Panic-stricken Lib Dems reveal a few details of their own self-conducted Aberdeenshire "comfort poll" in an attempt to muddy the waters

Of the four Scottish constituency polls conducted by Ashcroft in Liberal Democrat-held seats, by far the most damaging for them was West Aberdeenshire and Kincardine.  At least in the other three they were in second place (albeit a very distant second place in two cases), and so didn't have to worry about being undermined in their campaign message of "It's a straight fight between the SNP and the Liberal Democrats here! Only the Liberal Democrats can stop the SNP and their crazy dream of making Ed Miliband the Prime Minister of an independent Scotland!"  In West Aberdeenshire and Kincardine, though, they had slipped into third place behind both the SNP and the Tories, effectively killing that message stone dead.  So in an attempt to get back in the game, they've released their own self-conducted poll of the constituency, which - hey presto - shows them slightly ahead.  The Press & Journal have dutifully swallowed the Lib Dem propaganda in reporting the poll, so here is a helpful cut-out-and-keep guide to the inaccuracies, distortions and omissions in the article -

1)  It's not - as repeatedly claimed - a "Survation poll".  Survation carried out the fieldwork and then passed the raw data on to the Lib Dems to do whatever they liked with, but if it had been a "Survation poll" it would be subject to British Polling Council rules.  Survation would be responsible for deciding which weightings to apply, and also for publishing the datasets on their website.  Instead, this is a Lib Dem poll, which the Lib Dems have selected the weighting procedures for.  It is not subject to BPC rules, and therefore we will presumably never see the datasets.

2)  There is no reference whatsoever to the fact that all Lib Dem-conducted constituency polling commits the cardinal sin of asking leading questions prior to the main voting intention question.  If you ask people questions designed to get them to say what a jolly decent chap their local Lib Dem MP is, and only afterwards ask them how they plan to vote, you make it much harder for them to admit that they are planning to vote against the Lib Dems, because that answer would seem logically inconsistent.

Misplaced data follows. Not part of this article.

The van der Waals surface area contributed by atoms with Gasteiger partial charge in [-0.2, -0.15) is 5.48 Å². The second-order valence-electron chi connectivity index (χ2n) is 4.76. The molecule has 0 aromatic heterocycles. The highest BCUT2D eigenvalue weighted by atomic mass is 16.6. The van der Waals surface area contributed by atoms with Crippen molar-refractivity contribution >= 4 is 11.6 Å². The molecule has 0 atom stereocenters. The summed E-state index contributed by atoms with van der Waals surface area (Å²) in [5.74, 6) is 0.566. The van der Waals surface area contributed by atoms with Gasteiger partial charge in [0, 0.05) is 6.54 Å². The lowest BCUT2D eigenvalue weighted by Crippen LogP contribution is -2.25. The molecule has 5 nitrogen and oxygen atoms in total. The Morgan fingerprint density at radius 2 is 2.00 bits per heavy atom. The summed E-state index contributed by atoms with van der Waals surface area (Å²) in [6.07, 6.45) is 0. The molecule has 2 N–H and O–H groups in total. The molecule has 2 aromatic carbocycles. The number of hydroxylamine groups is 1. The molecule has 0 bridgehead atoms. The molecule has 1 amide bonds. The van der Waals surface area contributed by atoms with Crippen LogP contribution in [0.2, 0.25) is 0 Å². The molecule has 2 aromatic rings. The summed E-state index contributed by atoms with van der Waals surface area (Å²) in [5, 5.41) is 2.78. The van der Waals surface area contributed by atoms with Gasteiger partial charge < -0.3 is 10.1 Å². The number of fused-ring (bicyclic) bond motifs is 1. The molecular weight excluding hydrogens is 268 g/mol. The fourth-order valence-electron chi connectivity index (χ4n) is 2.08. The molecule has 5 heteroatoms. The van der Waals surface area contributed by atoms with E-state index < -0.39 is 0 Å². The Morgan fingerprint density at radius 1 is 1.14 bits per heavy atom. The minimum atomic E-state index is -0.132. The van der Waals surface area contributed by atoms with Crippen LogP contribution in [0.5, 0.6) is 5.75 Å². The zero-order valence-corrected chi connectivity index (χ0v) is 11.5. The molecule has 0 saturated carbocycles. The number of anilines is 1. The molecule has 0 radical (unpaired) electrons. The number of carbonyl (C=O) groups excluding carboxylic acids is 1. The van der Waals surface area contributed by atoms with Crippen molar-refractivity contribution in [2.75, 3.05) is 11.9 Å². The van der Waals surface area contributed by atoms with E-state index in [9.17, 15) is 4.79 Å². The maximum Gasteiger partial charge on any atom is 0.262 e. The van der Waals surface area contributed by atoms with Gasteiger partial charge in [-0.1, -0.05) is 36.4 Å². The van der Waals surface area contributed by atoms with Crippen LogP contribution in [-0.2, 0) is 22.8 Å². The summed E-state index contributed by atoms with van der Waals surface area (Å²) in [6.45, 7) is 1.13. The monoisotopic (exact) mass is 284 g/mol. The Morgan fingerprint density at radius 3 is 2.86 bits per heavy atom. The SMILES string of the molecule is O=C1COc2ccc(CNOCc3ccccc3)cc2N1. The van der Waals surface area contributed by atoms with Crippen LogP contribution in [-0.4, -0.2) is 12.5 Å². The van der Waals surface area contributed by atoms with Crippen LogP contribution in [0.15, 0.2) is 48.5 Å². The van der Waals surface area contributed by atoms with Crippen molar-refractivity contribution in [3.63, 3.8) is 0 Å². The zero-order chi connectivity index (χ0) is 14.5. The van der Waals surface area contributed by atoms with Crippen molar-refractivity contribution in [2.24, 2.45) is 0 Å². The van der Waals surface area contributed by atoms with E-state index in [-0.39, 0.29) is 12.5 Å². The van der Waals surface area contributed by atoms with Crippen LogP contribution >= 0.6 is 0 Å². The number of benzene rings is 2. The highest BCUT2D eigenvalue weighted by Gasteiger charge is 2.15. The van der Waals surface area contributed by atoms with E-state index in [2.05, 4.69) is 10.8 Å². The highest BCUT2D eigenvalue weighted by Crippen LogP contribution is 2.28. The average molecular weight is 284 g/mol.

3)  There is also no reference to the fact that the Lib Dems apply an even more extreme form of the discredited 2010 recalled vote weighting to their results than Ashcroft does, which almost certainly means that the SNP vote in the constituency has been downweighted on an industrial scale.  Given the pre-weighting and post-weighting pattern we saw in Ashcroft, I would be astonished if the SNP weren't ahead in the raw data that the Lib Dems received from Survation.

4) A great deal of fuss is made over the fact that the Lib Dem poll gave respondents the names of the local candidates while the Ashcroft poll didn't, but in fact the approach taken by both polls is flawed.  If it's true that naming the candidates produces the most accurate results (and that is by no means clear) then it should be done in a single voting intention question asked before any other questions.  Both the Ashcroft and Lib Dem polls asked the headline voting intention question later in the sequence.

5) The P&J makes us feel all nostalgic by noting that this poll will be a "blow for the SNP".  Well, let's look at it this way.  There were two polls conducted in the constituency more or less simultaneously.  The first, for all its shortcomings, was conducted impartially, and showed the SNP miles ahead, with the Lib Dems in a distant third.  The second poll was conducted by the Lib Dems themselves, and showed the Lib Dems ahead.  The P&J may think there's some kind of dilemma in deciding which of the two polls to put more faith in, but I'm not sure many in the SNP will share that view.

However, even if a few people are foolish enough to take the Lib Dem poll at face value, the result actually suits the SNP quite well, because it muddies the waters of the whole anti-SNP tactical voting issue.  Are the Tories or the Lib Dems the real challengers to the SNP in the constituency?  Take your pick, chaps, but it'll be a leap of faith.

Now that the pollsters are an official part of the democratic process, they can't act as if their methodology is a private matter for them alone

My unexpected Twitter encounter with YouGov's Laurence Janta-Lipinski a few hours ago refreshed my memory of the exchange I had with him during the height of the referendum campaign last summer.  Basically what happened was that Laurence was in a grumpy mood because such a large number of intensely stupid people were refusing to recognise that YouGov were so obviously superior to other pollsters - he posted two or three generalised tweets along those lines, and it was pretty clear he was casting around for someone to make an example of.  As it happened, I had just written a post on this blog referring to YouGov's lack of transparency, and so I was chosen as the lucky victim.